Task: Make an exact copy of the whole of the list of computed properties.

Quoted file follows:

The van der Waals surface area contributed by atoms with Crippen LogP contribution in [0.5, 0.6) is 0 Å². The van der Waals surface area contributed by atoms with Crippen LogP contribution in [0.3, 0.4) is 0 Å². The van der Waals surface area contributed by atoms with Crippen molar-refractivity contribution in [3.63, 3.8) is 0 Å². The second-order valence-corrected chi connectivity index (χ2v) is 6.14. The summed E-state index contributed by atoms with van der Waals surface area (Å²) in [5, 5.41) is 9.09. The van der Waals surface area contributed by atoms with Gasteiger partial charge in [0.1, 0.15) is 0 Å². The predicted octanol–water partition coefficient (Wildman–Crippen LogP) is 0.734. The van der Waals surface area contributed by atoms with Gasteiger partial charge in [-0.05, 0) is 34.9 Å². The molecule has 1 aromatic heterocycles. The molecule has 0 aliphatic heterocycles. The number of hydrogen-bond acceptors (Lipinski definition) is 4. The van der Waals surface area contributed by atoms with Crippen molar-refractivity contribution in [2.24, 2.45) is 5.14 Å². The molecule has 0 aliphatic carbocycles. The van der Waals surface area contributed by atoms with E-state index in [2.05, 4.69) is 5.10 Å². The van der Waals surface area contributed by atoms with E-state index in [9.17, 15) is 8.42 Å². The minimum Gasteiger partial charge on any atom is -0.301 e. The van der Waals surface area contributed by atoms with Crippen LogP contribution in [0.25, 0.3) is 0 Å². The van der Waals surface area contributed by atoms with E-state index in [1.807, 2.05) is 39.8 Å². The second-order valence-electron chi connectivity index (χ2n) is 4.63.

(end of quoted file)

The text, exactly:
The van der Waals surface area contributed by atoms with Crippen LogP contribution in [0.5, 0.6) is 0 Å². The van der Waals surface area contributed by atoms with Crippen LogP contribution in [0.3, 0.4) is 0 Å². The van der Waals surface area contributed by atoms with Crippen molar-refractivity contribution in [3.63, 3.8) is 0 Å². The second-order valence-corrected chi connectivity index (χ2v) is 6.14. The summed E-state index contributed by atoms with van der Waals surface area (Å²) in [5, 5.41) is 9.09. The van der Waals surface area contributed by atoms with Gasteiger partial charge in [0.1, 0.15) is 0 Å². The predicted octanol–water partition coefficient (Wildman–Crippen LogP) is 0.734. The van der Waals surface area contributed by atoms with Gasteiger partial charge in [-0.05, 0) is 34.9 Å². The molecule has 1 aromatic heterocycles. The molecule has 0 aliphatic heterocycles. The number of hydrogen-bond acceptors (Lipinski definition) is 4. The van der Waals surface area contributed by atoms with Crippen molar-refractivity contribution in [2.24, 2.45) is 5.14 Å². The molecule has 0 aliphatic carbocycles. The van der Waals surface area contributed by atoms with E-state index in [2.05, 4.69) is 5.10 Å². The van der Waals surface area contributed by atoms with E-state index in [9.17, 15) is 8.42 Å². The minimum Gasteiger partial charge on any atom is -0.301 e. The van der Waals surface area contributed by atoms with Crippen LogP contribution in [0.25, 0.3) is 0 Å². The van der Waals surface area contributed by atoms with E-state index in [1.807, 2.05) is 39.8 Å². The second-order valence-electron chi connectivity index (χ2n) is 4.63.